There are times when someone might be having a hard time, and it is not fun to be around them. For example, your friend has lost a beloved person to death, and your friend is in mourning. It is not fun for you to be aroundrepparttar 126244 grief and stress, yet telling your friend that it doesn't feel good to be around him or her would not be loving or supportive of your friend. It is very important, when telling our truth, to distinguish between being loving to ourselves and others - having our own highest good andrepparttar 126245 other's highest good at heart - and making another responsible for our feelings. Telling another that, "I'm upset because you're tense and it doesn't feel good to be around you," may indicate a lack of empathy and makingrepparttar 126246 other responsible for your feelings.

Therefore,repparttar 126247 important thing in tellingrepparttar 126248 truth is to be honest with yourself about your own intent in telling your truth. Are you truly being loving to yourself and others, or are you using your truth to control another and make him or her responsible for you? Are you speaking your truth to enhancerepparttar 126249 relationship, or to getrepparttar 126250 other to change?

However, there are many times when speaking your truth is in your highest good andrepparttar 126251 highest good of others. Yet many of us have much difficulty speaking our truth to others, especially to important others such as parents, siblings, close friends, co-workers and mates. We are afraidrepparttar 126252 other person will be angry or hurt by our truth, even when we state it without judgment or blame. So we say yes when we mean no, say things are okay when they aren't, avoid difficult topics of conversation, pretend to enjoy something - food, sex, a movie,repparttar 126253 topic of conversation, repparttar 126254 way we are spending time - to avoid upsetting another. We may continue to tolerate things that are intolerable to us to avoid a conflict.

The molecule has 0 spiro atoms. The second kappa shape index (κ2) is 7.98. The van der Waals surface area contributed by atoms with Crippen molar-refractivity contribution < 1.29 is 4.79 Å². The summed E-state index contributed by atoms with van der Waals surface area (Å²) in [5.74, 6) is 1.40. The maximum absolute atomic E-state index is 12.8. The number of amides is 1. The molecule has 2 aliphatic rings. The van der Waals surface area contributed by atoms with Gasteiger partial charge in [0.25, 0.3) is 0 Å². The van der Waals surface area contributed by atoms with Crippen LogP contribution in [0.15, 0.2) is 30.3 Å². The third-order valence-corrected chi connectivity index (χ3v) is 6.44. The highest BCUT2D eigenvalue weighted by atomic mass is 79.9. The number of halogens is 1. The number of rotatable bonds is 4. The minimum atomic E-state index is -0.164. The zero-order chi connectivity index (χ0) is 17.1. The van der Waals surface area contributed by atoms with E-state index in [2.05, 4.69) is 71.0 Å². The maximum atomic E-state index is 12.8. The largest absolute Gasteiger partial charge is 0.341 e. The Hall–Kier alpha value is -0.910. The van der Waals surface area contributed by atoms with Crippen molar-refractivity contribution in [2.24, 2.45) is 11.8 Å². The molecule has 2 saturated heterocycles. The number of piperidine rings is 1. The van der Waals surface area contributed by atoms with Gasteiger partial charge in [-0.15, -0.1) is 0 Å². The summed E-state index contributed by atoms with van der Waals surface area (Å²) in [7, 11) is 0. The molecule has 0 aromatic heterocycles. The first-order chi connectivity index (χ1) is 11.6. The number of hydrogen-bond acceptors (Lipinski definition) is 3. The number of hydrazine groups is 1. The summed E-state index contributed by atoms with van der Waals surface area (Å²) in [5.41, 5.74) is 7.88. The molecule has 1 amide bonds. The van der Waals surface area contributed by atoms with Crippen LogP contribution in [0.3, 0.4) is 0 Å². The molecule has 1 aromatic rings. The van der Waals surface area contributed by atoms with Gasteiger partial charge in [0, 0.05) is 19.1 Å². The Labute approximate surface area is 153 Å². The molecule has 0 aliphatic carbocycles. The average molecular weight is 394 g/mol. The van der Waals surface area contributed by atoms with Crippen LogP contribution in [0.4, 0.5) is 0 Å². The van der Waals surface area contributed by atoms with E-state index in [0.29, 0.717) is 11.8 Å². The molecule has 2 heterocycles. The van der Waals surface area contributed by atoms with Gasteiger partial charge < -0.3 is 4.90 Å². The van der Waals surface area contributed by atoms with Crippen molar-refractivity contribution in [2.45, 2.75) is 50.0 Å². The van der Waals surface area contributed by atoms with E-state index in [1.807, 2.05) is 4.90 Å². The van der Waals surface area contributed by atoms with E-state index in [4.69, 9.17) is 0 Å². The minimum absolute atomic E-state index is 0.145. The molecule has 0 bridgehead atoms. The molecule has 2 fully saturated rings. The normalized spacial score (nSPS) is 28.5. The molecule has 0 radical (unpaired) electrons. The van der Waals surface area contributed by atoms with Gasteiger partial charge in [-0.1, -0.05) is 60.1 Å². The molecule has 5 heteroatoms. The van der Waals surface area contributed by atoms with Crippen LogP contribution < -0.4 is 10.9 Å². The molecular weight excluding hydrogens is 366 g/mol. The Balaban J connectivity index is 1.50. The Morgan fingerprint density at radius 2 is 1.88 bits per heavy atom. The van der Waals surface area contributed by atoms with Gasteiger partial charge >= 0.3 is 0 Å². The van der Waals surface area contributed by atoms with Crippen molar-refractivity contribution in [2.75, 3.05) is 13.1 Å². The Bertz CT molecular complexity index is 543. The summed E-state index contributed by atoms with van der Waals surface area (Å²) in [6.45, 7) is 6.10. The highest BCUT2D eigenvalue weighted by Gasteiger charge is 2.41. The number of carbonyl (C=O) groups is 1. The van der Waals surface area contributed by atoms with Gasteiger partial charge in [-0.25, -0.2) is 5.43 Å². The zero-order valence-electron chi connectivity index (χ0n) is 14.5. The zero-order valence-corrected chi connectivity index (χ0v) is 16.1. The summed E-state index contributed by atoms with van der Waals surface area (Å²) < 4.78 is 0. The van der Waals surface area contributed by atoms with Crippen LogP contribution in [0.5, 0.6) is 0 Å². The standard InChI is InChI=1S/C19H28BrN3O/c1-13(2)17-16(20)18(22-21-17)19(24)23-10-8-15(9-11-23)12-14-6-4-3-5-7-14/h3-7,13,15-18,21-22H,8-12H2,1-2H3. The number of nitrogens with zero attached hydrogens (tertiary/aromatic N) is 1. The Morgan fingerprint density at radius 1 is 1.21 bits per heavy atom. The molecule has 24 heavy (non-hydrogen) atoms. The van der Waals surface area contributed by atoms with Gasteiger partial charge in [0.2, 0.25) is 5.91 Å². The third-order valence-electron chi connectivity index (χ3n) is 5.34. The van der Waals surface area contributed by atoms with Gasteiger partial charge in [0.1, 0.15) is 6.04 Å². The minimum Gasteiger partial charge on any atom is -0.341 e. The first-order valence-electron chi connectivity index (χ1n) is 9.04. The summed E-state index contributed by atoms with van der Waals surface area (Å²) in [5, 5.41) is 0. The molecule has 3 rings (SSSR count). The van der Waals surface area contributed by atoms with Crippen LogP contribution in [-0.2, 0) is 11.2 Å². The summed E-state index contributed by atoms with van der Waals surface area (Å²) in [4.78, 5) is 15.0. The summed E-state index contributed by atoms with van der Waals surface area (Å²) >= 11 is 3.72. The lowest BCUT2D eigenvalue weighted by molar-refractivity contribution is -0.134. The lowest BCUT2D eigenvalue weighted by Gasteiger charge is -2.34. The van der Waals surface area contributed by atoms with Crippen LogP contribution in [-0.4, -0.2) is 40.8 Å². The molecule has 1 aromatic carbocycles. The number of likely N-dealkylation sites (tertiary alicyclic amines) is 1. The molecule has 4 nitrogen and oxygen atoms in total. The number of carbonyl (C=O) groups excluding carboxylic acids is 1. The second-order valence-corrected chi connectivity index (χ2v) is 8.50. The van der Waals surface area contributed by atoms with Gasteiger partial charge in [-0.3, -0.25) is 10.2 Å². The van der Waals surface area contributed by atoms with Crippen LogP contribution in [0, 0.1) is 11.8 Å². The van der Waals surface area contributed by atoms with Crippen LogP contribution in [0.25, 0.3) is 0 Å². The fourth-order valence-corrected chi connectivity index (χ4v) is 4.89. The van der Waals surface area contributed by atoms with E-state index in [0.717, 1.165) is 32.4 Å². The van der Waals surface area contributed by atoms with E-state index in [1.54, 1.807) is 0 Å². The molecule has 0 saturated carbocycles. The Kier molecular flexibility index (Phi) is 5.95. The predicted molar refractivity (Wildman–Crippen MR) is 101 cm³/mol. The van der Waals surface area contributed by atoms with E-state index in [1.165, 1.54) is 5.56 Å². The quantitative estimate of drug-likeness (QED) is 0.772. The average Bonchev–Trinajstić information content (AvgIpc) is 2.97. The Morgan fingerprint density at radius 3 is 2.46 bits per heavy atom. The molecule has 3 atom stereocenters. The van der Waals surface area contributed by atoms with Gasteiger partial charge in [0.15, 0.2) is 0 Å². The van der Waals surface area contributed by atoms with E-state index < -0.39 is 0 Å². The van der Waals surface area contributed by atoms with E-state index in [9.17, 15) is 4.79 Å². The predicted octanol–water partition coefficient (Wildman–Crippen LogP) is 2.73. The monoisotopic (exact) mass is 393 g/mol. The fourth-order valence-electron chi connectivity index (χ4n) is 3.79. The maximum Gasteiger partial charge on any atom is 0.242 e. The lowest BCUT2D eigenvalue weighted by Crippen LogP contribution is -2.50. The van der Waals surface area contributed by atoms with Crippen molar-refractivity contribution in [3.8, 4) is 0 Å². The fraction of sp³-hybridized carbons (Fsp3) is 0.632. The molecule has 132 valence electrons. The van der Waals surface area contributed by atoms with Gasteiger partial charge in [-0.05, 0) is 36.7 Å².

Withholding our truth can be a form of control, just as telling our truth can be a form of control. We may want to control how another feels about us and treats us. We want to make sure we don't get attacked or rejected. Often I hear my clients say, when I encourage them to tellrepparttar 126255 truth, "I can't say that. He (or she) will get mad." Yes, he or she might get hurt or mad. Yet courage may meanrepparttar 126256 willingness to speak your truth anyway and learn to deal withrepparttar 126257 other person's response. This is part of developing an inner loving Adult self - learning to not takerepparttar 126258 other person's behavior personally, learning to stay solid in our truth and allow repparttar 126259 other person to go through whatever he or she experiences in response to our truths without taking responsibility forrepparttar 126260 other's feelings.

Avoidingrepparttar 126261 other's hurt and anger is only one part ofrepparttar 126262 challenge. The other part is that we may be unwilling to knowrepparttar 126263 truth regarding whether or not that other person cares about what is important to us. If, for example, you tell your mate that you are unhappy with a particular aspect of your sex life, and your mate gets hurt or angry instead of wanting to understand, you might feel even worse. It feels awful to speak our truth and receive an uncaring response. The deeper feeling is one of gut-wrenching loneliness. It is deeply lonely to share something that is important to us and receive an uncaring response from some one important to us.